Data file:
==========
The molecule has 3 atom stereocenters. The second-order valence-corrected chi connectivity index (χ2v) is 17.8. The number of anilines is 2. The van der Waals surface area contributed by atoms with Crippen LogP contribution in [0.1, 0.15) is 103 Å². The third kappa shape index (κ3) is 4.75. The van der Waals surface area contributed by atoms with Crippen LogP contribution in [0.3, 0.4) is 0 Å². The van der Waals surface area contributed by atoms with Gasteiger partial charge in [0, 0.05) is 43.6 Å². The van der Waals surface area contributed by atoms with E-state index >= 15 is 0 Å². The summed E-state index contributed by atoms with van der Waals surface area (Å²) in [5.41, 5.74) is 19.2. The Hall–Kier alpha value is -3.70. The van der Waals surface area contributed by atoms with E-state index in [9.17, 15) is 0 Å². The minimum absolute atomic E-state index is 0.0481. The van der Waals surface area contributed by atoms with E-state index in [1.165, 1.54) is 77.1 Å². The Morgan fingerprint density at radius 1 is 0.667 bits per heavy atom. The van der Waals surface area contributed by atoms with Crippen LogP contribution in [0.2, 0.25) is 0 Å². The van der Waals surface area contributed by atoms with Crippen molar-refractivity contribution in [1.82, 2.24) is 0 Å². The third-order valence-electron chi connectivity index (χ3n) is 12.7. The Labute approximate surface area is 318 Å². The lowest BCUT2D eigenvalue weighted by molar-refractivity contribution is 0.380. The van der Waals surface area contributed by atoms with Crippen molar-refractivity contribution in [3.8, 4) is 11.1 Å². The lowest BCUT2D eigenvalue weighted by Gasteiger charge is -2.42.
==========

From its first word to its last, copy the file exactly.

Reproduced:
The molecule has 3 atom stereocenters. The second-order valence-corrected chi connectivity index (χ2v) is 17.8. The number of anilines is 2. The van der Waals surface area contributed by atoms with Crippen LogP contribution in [0.1, 0.15) is 103 Å². The third kappa shape index (κ3) is 4.75. The van der Waals surface area contributed by atoms with Crippen LogP contribution in [0.3, 0.4) is 0 Å². The van der Waals surface area contributed by atoms with Gasteiger partial charge in [0, 0.05) is 43.6 Å². The van der Waals surface area contributed by atoms with E-state index >= 15 is 0 Å². The summed E-state index contributed by atoms with van der Waals surface area (Å²) in [5.41, 5.74) is 19.2. The Hall–Kier alpha value is -3.70. The van der Waals surface area contributed by atoms with E-state index in [9.17, 15) is 0 Å². The minimum absolute atomic E-state index is 0.0481. The van der Waals surface area contributed by atoms with E-state index in [1.165, 1.54) is 77.1 Å². The Morgan fingerprint density at radius 1 is 0.667 bits per heavy atom. The van der Waals surface area contributed by atoms with Crippen LogP contribution in [0.2, 0.25) is 0 Å². The van der Waals surface area contributed by atoms with Crippen molar-refractivity contribution in [1.82, 2.24) is 0 Å². The third-order valence-electron chi connectivity index (χ3n) is 12.7. The Labute approximate surface area is 318 Å². The lowest BCUT2D eigenvalue weighted by molar-refractivity contribution is 0.380. The van der Waals surface area contributed by atoms with Crippen molar-refractivity contribution in [3.8, 4) is 11.1 Å². The lowest BCUT2D eigenvalue weighted by Gasteiger charge is -2.42.